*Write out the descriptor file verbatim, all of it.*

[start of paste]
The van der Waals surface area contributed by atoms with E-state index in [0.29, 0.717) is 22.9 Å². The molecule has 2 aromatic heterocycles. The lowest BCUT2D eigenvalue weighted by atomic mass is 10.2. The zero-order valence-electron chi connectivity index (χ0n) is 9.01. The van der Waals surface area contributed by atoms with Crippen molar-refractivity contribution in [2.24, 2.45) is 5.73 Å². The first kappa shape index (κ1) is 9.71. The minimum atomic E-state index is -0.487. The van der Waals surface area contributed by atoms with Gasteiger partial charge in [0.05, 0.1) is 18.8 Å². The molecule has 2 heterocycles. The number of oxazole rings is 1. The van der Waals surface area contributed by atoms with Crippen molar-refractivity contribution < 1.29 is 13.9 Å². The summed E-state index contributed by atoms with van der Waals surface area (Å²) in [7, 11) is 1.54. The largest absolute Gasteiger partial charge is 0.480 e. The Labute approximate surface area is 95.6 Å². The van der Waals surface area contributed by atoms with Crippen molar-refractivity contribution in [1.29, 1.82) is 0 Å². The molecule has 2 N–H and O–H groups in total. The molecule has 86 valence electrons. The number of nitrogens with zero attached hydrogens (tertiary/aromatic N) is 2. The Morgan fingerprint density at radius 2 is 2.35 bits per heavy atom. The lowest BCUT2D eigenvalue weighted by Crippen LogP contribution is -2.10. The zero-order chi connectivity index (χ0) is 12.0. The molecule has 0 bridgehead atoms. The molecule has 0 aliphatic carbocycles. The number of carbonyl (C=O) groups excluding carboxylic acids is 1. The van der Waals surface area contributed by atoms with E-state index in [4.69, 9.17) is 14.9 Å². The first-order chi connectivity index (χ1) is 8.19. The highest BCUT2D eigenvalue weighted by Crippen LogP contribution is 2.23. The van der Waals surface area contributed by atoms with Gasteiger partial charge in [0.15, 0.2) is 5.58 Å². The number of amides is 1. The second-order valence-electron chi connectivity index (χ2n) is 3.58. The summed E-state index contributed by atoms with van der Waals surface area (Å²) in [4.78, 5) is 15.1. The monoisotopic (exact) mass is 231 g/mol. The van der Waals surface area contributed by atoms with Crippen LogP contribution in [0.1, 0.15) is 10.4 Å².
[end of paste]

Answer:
The van der Waals surface area contributed by atoms with E-state index in [0.29, 0.717) is 22.9 Å². The molecule has 2 aromatic heterocycles. The lowest BCUT2D eigenvalue weighted by atomic mass is 10.2. The zero-order valence-electron chi connectivity index (χ0n) is 9.01. The van der Waals surface area contributed by atoms with Crippen molar-refractivity contribution in [2.24, 2.45) is 5.73 Å². The first kappa shape index (κ1) is 9.71. The minimum atomic E-state index is -0.487. The van der Waals surface area contributed by atoms with Gasteiger partial charge in [0.05, 0.1) is 18.8 Å². The molecule has 2 heterocycles. The number of oxazole rings is 1. The van der Waals surface area contributed by atoms with Crippen molar-refractivity contribution < 1.29 is 13.9 Å². The summed E-state index contributed by atoms with van der Waals surface area (Å²) in [7, 11) is 1.54. The largest absolute Gasteiger partial charge is 0.480 e. The Labute approximate surface area is 95.6 Å². The van der Waals surface area contributed by atoms with Crippen molar-refractivity contribution in [1.29, 1.82) is 0 Å². The molecule has 2 N–H and O–H groups in total. The molecule has 86 valence electrons. The number of nitrogens with zero attached hydrogens (tertiary/aromatic N) is 2. The Morgan fingerprint density at radius 2 is 2.35 bits per heavy atom. The lowest BCUT2D eigenvalue weighted by Crippen LogP contribution is -2.10. The zero-order chi connectivity index (χ0) is 12.0. The molecule has 0 bridgehead atoms. The molecule has 0 aliphatic carbocycles. The number of carbonyl (C=O) groups excluding carboxylic acids is 1. The van der Waals surface area contributed by atoms with E-state index in [4.69, 9.17) is 14.9 Å². The first-order chi connectivity index (χ1) is 8.19. The highest BCUT2D eigenvalue weighted by Crippen LogP contribution is 2.23. The van der Waals surface area contributed by atoms with Gasteiger partial charge in [0.15, 0.2) is 5.58 Å². The number of amides is 1. The second-order valence-electron chi connectivity index (χ2n) is 3.58. The summed E-state index contributed by atoms with van der Waals surface area (Å²) in [4.78, 5) is 15.1. The monoisotopic (exact) mass is 231 g/mol. The van der Waals surface area contributed by atoms with Crippen LogP contribution in [0.1, 0.15) is 10.4 Å².